Interstitial Spaces Part 2 [Design]

NOTE: THIS IS PART 2 OF THE INTERSTITIAL SPACE SERIES. PART 1 CAN BE SEEN HERE. In Part 1 of this short series I gave a brief overview of what interstitial spaces are and the benefits we found to using them in our projects. In this second part, I'd like to describe the interstitial space in more detail.

Featured Image

Just to recap, in traditional floor assemblies in residential construction, all utilities and services usually run "within" or "inside" the floor. This adds a level of difficulty and challenge, that although common and expected, is truly unnecessary.

Interstitial Construction

As you can see in Fig 1, the first thing that is different about interstitial construction is the void space where are all of the utilities and services are located. This space is created by installing a hung ceiling below the floor joists; we usually make this space 10" - 12" deep. The hung ceiling is comprised of 2x4 joists and 1/2" drywall.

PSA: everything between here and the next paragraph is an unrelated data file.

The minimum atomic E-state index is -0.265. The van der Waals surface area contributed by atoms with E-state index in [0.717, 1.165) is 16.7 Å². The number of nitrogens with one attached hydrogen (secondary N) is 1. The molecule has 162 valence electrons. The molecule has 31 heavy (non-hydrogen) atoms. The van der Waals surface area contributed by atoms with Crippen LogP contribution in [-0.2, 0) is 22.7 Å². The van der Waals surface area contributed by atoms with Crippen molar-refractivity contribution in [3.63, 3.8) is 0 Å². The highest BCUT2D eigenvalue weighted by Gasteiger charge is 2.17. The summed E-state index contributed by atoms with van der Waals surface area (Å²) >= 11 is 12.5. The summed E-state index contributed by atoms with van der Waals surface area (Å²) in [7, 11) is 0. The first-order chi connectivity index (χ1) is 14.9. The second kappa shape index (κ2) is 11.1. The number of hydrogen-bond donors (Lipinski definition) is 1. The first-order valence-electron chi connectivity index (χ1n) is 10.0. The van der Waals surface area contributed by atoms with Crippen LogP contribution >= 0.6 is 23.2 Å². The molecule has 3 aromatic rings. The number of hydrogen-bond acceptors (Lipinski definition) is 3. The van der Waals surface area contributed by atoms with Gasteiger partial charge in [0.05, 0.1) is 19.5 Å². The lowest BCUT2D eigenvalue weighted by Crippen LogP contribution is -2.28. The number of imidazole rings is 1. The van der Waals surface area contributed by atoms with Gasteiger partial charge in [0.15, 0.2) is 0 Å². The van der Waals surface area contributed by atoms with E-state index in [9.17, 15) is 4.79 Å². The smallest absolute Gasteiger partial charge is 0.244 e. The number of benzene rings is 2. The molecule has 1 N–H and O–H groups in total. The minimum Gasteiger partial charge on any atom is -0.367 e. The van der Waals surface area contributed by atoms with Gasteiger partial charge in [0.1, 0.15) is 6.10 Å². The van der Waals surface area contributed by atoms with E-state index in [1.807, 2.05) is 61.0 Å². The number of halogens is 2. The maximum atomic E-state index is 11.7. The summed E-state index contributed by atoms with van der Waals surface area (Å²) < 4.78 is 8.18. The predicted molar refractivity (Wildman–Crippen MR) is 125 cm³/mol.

Interstitial Construction

Interstitial Construction

Fig 1 - Interstitial Construction

The benefits of this construction method are immediately apparent.

  1. All utilities can now simply be installed without any additional cutting or boring of structural members. Remember, this takes time and has a financial impact on the project
  2. All structural members are intact. No weak members or over drilled joists to worry about here. The building inspectors love that!
  3. Subcontractors are not in each others way. Without tight and confining spaces, the subs can actually make their runs smaller and more direct from point to point, saving material and time.
  4. Sound between floors is minimized. If you were to add insulation between the floor joists, the sound transmission from space to space, is even smaller.
Interstitial Construction - Close Up

Interstitial Construction - Close Up

Fig 2 - Interstitial Construction - Close up

As you can see in Fig 2, fire sprinklers, recessed lighting, data cabling, plumbing, etc. all fit and work very nicely in the interstitial space. One added benefit of this methodology is an easier repair or expansion process if you ever wanted to add more lighting or increase your data connections, for example.

Here is a picture of the interstitial space we created at our Beethoven Four project:


I must admit, its not the best picture in the world, but here you can see the 2x4 dropped ceiling (pre-drywall). You can see some recessed can lights going in and electrical cabling as well.

Overall, we love interstitial spaces. Everyone from subcontractor to home buyer wins. What can be better than that?